11PM EDT 5 July Update
Elsa is back over water in the Gulf of Mexico, forecast keeps it as a Tropical storm until Landfall Wednesday morning near the west coast, close to Horseshoe beach. Parts of the coast Tampa Bay, north to the Big Bend may see 3-5 feet of storm surge in certain areas.
From the official discussion:
Some of the intensity models, such as SHIPS and some of the global models showing Elsa possibly reaching 60 kt just before landfall along the northwestern Florida peninsula. This would typically require a Hurricane Watch for a small portion of northwest Florida. However, given that Elsa has been hugging a very tight mid-level moisture gradient -- a condition that is expected to continue until landfall occurs in about 36 hours -- the new official intensity forecast remains similar to the previous advisory and holds the peak intensity at 55 kt due to expected intermittent dry-air intrusions. Subsequent NHC forecasts can assess the new reconnaissance and model data that will be coming in later tonight, and determine if an increase in the intensity forecast and the issuance of a hurricane watch or warning is required. I.e. you may wake up to a hurricane warning along parts of the west coast of Florida.
6PM EDT 3 July Update
New Tropical Storm Watches and Warnings are up tonight, including the Florida Keys, as Tropical Storm Elsa narrowly misses crossing southern Haiti and looks to be spending more time over very warm water en route to Cuba.
Depending in large part on what parts of and how brief (or long) the cyclone spends over Cuba, Elsa may be stronger (or weaker) than currently anticipated when entering the Gulf of Mexico.
At present, the low-level circulation, which has been partially to mostly exposed for nearly a day now, is tucking itself back under some convection as showers and thunderstorms are building upshear, likely getting an orographic assist with from cyclone interacting with Hispaniola.
The forecast scenario remains too complex for any one model or even suite of models, but NHC seems to have a pretty good handle on Elsa, and tropical storm/hurricane preparations are in order wherever they have watches and warnings in effect.
3PM EDT 2 July Update
Elsa has continued to organize and strengthen despite a rapid forward speed and higher net effective shear, given that rapid forward motion, and as of the 2PM AST NHC update, is now an 85MPH Cat 1 on the Saffir-Simpson scale.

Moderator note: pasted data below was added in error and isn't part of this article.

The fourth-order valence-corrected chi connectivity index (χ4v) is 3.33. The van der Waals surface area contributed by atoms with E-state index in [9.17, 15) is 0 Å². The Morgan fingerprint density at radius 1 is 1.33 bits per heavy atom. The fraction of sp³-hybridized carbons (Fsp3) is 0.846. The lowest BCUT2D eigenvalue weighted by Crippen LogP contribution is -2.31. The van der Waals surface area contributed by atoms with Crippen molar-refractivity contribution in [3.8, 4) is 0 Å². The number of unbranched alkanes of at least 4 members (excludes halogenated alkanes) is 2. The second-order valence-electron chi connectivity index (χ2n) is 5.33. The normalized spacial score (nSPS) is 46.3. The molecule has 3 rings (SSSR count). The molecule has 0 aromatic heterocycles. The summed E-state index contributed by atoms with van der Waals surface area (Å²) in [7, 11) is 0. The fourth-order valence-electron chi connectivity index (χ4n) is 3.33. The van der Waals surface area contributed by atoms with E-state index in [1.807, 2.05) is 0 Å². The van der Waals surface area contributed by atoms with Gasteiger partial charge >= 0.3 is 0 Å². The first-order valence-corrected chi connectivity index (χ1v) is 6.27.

With continued forward motion at nearly 30 MPH and some nearby dry air, it is unclear how long this on-and-off intensification can go on for, but suffice it to say, Hurricane Elsa's intensity is now well-above the earlier NHC forecasts, even ahead of schedule of the more bullish model runs, and so it could be best not to count on a sustained leveling off or weakening trend any time soon, and interests in the central to western Caribbean may want to begin wrapping up hurricane preparations for the likelihood of impact.
How strong Elsa is next week after land interaction in the Caribbean is also unclear, but Florida for certain should be keeping a watchful eye. Steering patterns favor at least some Florida impact, and that is the official forecast from NHC.
Full Caribbean radar loop recording is now live:
Elsa 2021 Full Caribbean Radar Loop Recording
Atlantic Hurricane Season 2021 has just told 2020 to hold its beer.
Advisories have begun on the potential fifth named storm of the swift start to the 2021 Atlantic Hurricane Season with Invest 97L. This incipient tropical cyclone being born unseasonably early in the Main Development Region (MDR) of the Tropical Atlantic is far more like what we would expect to see in the heart of a season, not the very first official month.
Model guidance on FIVE is warm to very warm, and getting warmer. Interests in the eastern Caribbean and points west to northwest may want to begin paying very close attention to official guidance.
We also now have a Forecast Lounge up just for FIVE to discuss its model runs in greater detail and speculate more freely
Elsa (FIVE) Forecast Lounge
Elsewhere, we are still keeping a watchful eye on Invest 95L, which is still somewhat coherent, but struggling in the higher shear/subsident zone of the eastern Caribbean. Also of some interest is the persistent weather maker along the far western Gulf of Mexico, now analyzed with a surface "Low" in the Bay of Campeche.
5:00PM AST June 30, 2021 WATCHES AND WARNINGS
The Meteorological Service of Barbados has issued a Tropical Storm Watch for Barbados, St. Vincent, and the Grenadines.
The Meteorological Service of St. Lucia has issued a Tropical Storm Watch for St. Lucia.
The Government of France has issued a Tropical Storm Watch for Martinique.
SUMMARY OF WATCHES AND WARNINGS IN EFFECT:
A Tropical Storm Watch is in effect for...
* St. Vincent and the Grenadines
* St. Lucia
A Tropical Storm Watch means that tropical storm conditions are possible within the watch area, generally within 48 hours.